USD receives $30,000 'Choices' grant from NCAA Foundation for alcohol ed program The University of South Dakota is one of 10 institutions that have been awarded a Choices Program grant through the NCAA Foundation with support from Anheuser-Busch Companies, Inc.
USD, which will receive a three-year, $30,000 grant, will incorporate a collaborative alcohol education program for student athletes that features peer mentoring as a primary objective.
Titled Coyote Choices, the USD program will create a network of athletes, athletic staff, university professionals and certified prevention specialists working collaboratively to encourage low risk choices by USD athletes, the USD student body, and the Vermillion community, local students in grades K-12, and guests at USD athletic events.
This program will integrate Coyote Athletics in the on-campus and community network of information dissemination by encouraging abstinence and low-risk use, developing USD student-athletes as role models for community and regional youth, and enhancing the image of athletes as model citizens and students.
According to USD prevention specialists Dr. Matt Stricherz and Roy Kammer, this collaborative program will bring together students, staff and faculty into task force activities, advisory council responsibilities, promotional activities and crisis team participation. Coyote Choices will pave the way for integrating USD student-athletes into a comprehensive program.
The central focus of the Coyote Choices program is to focus on peer education, referral and mentoring of athletes. As part of the program, a peer education group consisting of two student athletes from each of the 17 Coyote sports programs will be created during summer 2001. Those representatives will be primarily first and second year students. After the group is selected, they will participate in a three-day training session in the summer of 2001.
As peer educators, these group members will be responsible for identifying fellow athletes affected by alcohol or drug-related issues and refer students to appropriate resources. These educators will also be networked with the Vermillion Police Department and the USD Department of Public Safety and be available as a support advocate for student athletes who have legal or on-campus judicial concerns related to substance use.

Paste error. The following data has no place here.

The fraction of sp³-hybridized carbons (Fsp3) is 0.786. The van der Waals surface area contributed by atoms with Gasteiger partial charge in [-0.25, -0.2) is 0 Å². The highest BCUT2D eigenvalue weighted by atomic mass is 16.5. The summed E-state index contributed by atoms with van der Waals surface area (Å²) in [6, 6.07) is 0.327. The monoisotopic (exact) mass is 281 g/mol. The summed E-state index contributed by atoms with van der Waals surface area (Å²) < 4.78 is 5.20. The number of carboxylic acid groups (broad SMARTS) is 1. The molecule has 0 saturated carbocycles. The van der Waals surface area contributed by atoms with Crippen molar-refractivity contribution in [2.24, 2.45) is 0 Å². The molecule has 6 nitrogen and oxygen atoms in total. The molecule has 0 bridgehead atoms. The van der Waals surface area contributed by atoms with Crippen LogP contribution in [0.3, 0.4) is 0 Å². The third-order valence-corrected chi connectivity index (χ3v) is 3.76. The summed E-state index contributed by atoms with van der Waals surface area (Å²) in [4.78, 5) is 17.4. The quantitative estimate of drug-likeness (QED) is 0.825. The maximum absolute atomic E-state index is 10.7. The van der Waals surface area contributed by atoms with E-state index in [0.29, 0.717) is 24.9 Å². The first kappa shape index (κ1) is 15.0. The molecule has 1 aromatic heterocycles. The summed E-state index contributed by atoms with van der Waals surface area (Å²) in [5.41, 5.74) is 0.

In addition, the educators will be trained to educate athlete peers on target issues that have been identified by the Student Athletics Advisory Council. The peer group will also coordinate alcohol education promotions at 75 percent of the Coyotes' home events.
The Student Counseling Center, in conjunction with USD Athletics, will introduce student athletes to a series of specific topics. The topics will include the perceived image of student athletes at USD, the physiological effects of alcohol on the body (i.e., effects of alcohol on athletic performance), and the policies of USD, the NCAA, and the North Central Conference in regard to student athlete alcohol consumption violations. As part of this program, the SAAC and the peer group will develop a student-athlete display, featuring information on the Choices Program.
To help maintain a positive image of college athletes and give back to the community, the SAAC will annually sponsor a National Athlete Day in which they will coordinate educational and services activities for Vermillion youth. Representatives from Coyote athletics also will serve on the campus-wide crisis team and participate in the USD Dakota Days Crisis Team.
In order to encourage alternative activities for athletes, an alcohol-free party grant will be developed for student-athletes and coordinated by the SAAC and Coyote Choices program graduate students.
The Choices Program, administered by the NCAA Education Services Group, strives to encourage NCAA institutions and conferences to implement and evaluate effective alcohol-education programs. It is a program designed to decrease high-risk consumption of alcohol by promoting low-risk choices. The 10 programs funded this year feature peer education components in which student athletes and other students receive training to lead teammates and classmates in discussions to promote alcohol education.
The NCAA Foundation 2001 grants total nearly $300,000 and now bring to 107 the total grants awarded since the establishment of the Choices Program in 1991. Approximately $2 million has been awarded to institutions through the program. Besides USD, the 2001 recipients include: Augsburg College, the University of Cincinnati, the University of Louisville, Morehead State University, University of Nebraska – Lincoln, State University College at Oneonta, St. Michael's College, Salisbury State University and Troy State University.